The International 2014 – Is Crowd Funding the future of Esports?

The International 2014 – Is Crowd Funding the Future of Esports?

Not too many hours ago the International 2014 surpassed last years International by two million dollars, which is huge milestone in such a small time frame. Not many probably expected to see Over 4,85 Million dollar Esports tournament this year, but many can expect that the prize pool we get this year, will be even larger in next one. So those who don’t know how the funding in International works; Your able to buy the Compendium for 7,19€ which of 2,5€ will be added to actual prize pool, which is around 30% of the actual cost. Valve does add starter prize pool of 1,6 Million Dollars, so in case no one would support (Which is unlikely of course).

But it is no secret that DOTA 2 has immense profit margins for Valve. They are making shit ton of money, without practically doing nothing. So that got me really wondering, is it ethically right to ask people to fund valve’s tournaments?

Should major companies be able to ask for funding?

Imagine if Will Smith would open a Kickstarter and ask people to fund his Son’s birthday party, a man filled with millions of dollars would ask people with lower incomes to contribute their money so he could throw a party for his millionaire Son? Doesn’t seem right to me. No matter how popular or liked Jayden Smith is that would be absurd.

You can see lot of this in the future, where people with money already asking crowds of people to fund their Movies or projects in Indiegogo/Kickstarter/or other mediums. I totally would get the funding part if you were small company or Esports team, which don’t actually get so much money via tournaments or streaming. Hi-Rez did promotional skin for their launch tournament and that skin pretty much added another 100k to the tournaments prize pool, but difference between Hi-Rez and Valve is that, Hi-Rez is indie company not a huge behemoth with hundreds of millions cash to spend.

Is Steam Workshop fair for the contributors?

I feel this is also great time to talk about the DOTA 2 Workshop Business Model also. To really make you understand the point i will make real life situation comparison for this one. Breaking it down to scenarios A and B. The second one being the valves model.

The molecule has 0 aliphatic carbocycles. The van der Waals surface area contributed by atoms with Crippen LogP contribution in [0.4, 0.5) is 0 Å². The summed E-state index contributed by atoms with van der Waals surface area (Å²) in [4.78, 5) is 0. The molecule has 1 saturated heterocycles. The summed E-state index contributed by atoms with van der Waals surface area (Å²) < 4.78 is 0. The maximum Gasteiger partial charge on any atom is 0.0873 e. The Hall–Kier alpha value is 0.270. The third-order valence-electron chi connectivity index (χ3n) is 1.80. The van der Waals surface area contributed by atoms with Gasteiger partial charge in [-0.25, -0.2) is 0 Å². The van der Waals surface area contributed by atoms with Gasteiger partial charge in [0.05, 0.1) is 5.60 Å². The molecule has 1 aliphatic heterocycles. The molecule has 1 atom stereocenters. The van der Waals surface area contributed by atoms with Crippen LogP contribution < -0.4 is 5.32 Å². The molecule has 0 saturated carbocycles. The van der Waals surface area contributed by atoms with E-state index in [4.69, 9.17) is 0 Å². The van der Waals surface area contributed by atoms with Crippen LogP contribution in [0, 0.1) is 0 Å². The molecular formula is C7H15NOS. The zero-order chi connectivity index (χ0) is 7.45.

• Scenario – A) Let’s say i invent a shoes that use magnets and has no strings to tie the shoes up to your feet. Your able to adjust easy & fast the shoes your wearing with these magnet things. I Don’t own a company and don’t have necessary money to fund mass production or sell it. So i decide to approach Shoe company PUMA and ask them for a licensing deal. Since i have patent for my product, PUMA has to deal with me in order to get these shoes in their stores. As for the deal itself, what this holds pretty much is that they will manufacture the shoes and sell them. They will handle the creation costs and manufacture them in china for low price or wherever. Lets say shoes sell for 10$ a pair. I will get 10% royalty of each shoes sold which is 1$, this royalty percentage is pretty much the standard on many industries.
  • Scenario – B) In DOTA 2 workshop it goes like this. You make a headpiece or weapon and you submit it and maybe it gets approved. In Workshop you will get 25% of each copy sold of your item. Surely 25% is higher than the 10% i mentioned earlier, but PUMA has the actual costs of making the product, in this scenario Valve doesn’t need to anything else, but add the already made item by you to the store and get huge monster cut of 75% of your PRODUCT. What they only have is pretty much the platform, i imagine that adding one set will take probably 2-5h to implement inside the game. That is nothing compared how much you spend on making the model or how much money valve is getting from such low effort.

So my verdict in this point in this that Valve is putting very low effort and risk, by using crowd-funding to create their for them and fund their International Tournament. Surely there is many great sides to this, so people have the option to up-vote an item in Workshop or decide not to buy compendium or to buy it. But i still can’t get my head around the milestones rewards that doesn’t really take that much money or time to implement. Also i wish valve had boosted themselves the base prize pool more this year.

Is Huge Prize Pools Great Thing For The Scene?

I saw Dendi talk about this bit in a recent interview, where he mentioned his team might not have taken seriously a tournament because the prize pool was significantly lower than International. While this may not be biggest problem, but i’m pretty shocked than more than half of the International teams leave empty handed. It becomes huge problem in any Esports scene if 95% of the money goes to top 5 teams most of the time.

You have to give some money to lower tier teams to keep them playing, otherwise they will quit and retire. This will also not breed any new talent if people at bottom think, if we don’t beat the top 5, we can’t make any money in the scene. In a stable competitive environment even lower tier teams should have something else to play for than canned tuna and noodles. This sort of decision from Valve, is bit absurd if you ask me.

Closing Thoughts

While the event is probably going to be great, i wish Valve would step up their game a bit regarding investing their own money and focusing getting more work done themselves. I would be really interested to see Riot Games or Blizzard try Crowd funding too and see how big prize pools they could possibly get. Expect to see more coverage about The International 2014 in following weeks.




Sugi is Owner of MobaMonster. He likes to try/play different Moba games in the market and is very competitive gamer. Currently is looking forward to Strife and Core Masters. Sugi's grammar is bad.

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